Recognition Brings us Power to Heal
Have you been faced with persistent pain, symptoms, or illness? Or perhaps a situation that’s really gotten you down? Has your sense hopefulness or happiness been compromised by a persistent difficulty that’s not resolving as you wish? Hopelessness is an alert beacon, and a natural human response.
At this critical time on our planet, everyone’s lives have come under a dark cloud of persistent stress. With the threat of a deadly virus, the absurd political situation in the U.S., and the extreme economic repercussions felt by so many, the resulting mental and emotional effects are similar to those who suffer from long term pain or illness.
In both cases, regardless of the cause or severity, chronic stressors can easily result in a deep sense of hopelessness and loss, bringing about a spiral of emotions, diminished energy, loss of sleep, and even physical symptoms.
Hopelessness can lead to loss of joy, deep depression, and cause us to even question if being on Earth is what we want to do. This reaction is a completely normal human response. However, when there is an ongoing persistence of hopelessness, this is truly a call to action. What can we do about it? Start at the beginning.
The first step in finding a solution is seeing the problem. Simple as it sounds, it’s actually not always apparent to those suffering from stress-inducing situations exactly what is going on inside. Life may appear “normal,” and seem like everything is basically “fine.”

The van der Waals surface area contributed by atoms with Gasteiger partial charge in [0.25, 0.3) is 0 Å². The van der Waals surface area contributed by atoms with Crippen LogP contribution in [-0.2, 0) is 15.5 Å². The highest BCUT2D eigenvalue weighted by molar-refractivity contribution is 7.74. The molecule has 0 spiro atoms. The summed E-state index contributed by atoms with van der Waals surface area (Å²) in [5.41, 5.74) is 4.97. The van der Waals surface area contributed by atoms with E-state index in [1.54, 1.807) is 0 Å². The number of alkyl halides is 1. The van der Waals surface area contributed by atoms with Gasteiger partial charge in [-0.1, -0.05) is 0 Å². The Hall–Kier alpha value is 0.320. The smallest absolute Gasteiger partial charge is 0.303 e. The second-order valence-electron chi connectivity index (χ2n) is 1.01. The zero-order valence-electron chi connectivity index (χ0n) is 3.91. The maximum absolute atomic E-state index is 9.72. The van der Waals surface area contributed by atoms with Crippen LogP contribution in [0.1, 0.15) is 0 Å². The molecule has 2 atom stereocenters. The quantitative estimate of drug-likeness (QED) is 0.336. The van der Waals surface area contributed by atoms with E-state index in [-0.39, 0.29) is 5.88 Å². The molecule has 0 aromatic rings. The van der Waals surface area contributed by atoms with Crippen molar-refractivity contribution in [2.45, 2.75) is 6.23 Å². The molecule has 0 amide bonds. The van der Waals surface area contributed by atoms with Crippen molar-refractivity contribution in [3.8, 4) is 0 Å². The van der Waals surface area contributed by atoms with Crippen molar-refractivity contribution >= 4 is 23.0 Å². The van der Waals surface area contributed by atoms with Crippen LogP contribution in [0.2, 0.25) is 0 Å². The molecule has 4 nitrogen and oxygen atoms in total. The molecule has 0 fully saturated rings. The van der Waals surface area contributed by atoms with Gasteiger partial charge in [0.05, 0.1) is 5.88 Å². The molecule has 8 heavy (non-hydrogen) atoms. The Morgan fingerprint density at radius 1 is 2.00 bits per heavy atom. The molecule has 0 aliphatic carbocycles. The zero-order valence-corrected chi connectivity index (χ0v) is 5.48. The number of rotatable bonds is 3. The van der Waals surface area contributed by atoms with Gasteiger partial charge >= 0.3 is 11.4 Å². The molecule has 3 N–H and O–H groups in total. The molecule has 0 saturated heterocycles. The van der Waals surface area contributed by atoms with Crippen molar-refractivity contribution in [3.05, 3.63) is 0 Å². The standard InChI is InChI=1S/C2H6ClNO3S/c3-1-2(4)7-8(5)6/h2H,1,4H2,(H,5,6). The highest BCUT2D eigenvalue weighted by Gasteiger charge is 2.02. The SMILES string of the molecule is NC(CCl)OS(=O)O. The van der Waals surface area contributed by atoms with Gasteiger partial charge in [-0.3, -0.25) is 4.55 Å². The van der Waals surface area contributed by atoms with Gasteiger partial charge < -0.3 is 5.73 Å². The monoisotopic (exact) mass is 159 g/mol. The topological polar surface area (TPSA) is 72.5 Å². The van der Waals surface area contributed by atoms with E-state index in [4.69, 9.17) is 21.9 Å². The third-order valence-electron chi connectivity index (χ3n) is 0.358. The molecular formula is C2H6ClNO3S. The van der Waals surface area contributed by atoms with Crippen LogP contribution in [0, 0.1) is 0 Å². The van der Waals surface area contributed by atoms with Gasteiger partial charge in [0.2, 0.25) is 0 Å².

I recently experienced this anew. When the pandemic first began, I buckled down like everyone else, invigorated my spiritual practices, and kept abreast of the breaking news. After a few weeks of repeating horror stories, I distanced myself from social media in order to create a bubble for my mind to find some peace. Instead I turned to reading titles and captions, to get the gist, before delving into journalistic sensationalism and public fear mongering, both which exacerbated an already critical situation, and played havoc with my nervous system. This worked really well, and I was able to find a balance between current events and being able to live daily life in order to try and make a difference.
Recently, I visited my daughter who is very active in social justice and the current political climate. She views engagement with current news feeds as a civic responsibility, and as a measure of safety in being aware of what’s happening. While I applaud her stance, it brought me back into the daily details of the crisis, upfront and personal. Over the visit, we spoke about much of the absurdities and suffering due to current world events, and how hard it was for humanity.
Without my realizing it, delving back into the disturbing details brought about an insidious inner anxiety, fear, and unrest , similar to that which occurred at the beginning of the pandemic. But I didn’t recognize it at first. I pushed it away. It seemed that my life was the new “normal” and I was certainly “fine.” I had work, loved ones, health, food. All was “well” and I was grateful.
Never-the-less, there was a growing sense of unrest within. Over the week, I began to doubt myself. I felt myself losing courage. Eventually, hopelessness arose. At first, I ignored it. When it persisted, I rationalized it away, explaining to myself why I shouldn’t feel it. Finally, I fought with it, arguing that I knew better than to feel this way. But it still didn’t go away. (I knew better tactics for handling emotions, but apparently had forgotten.)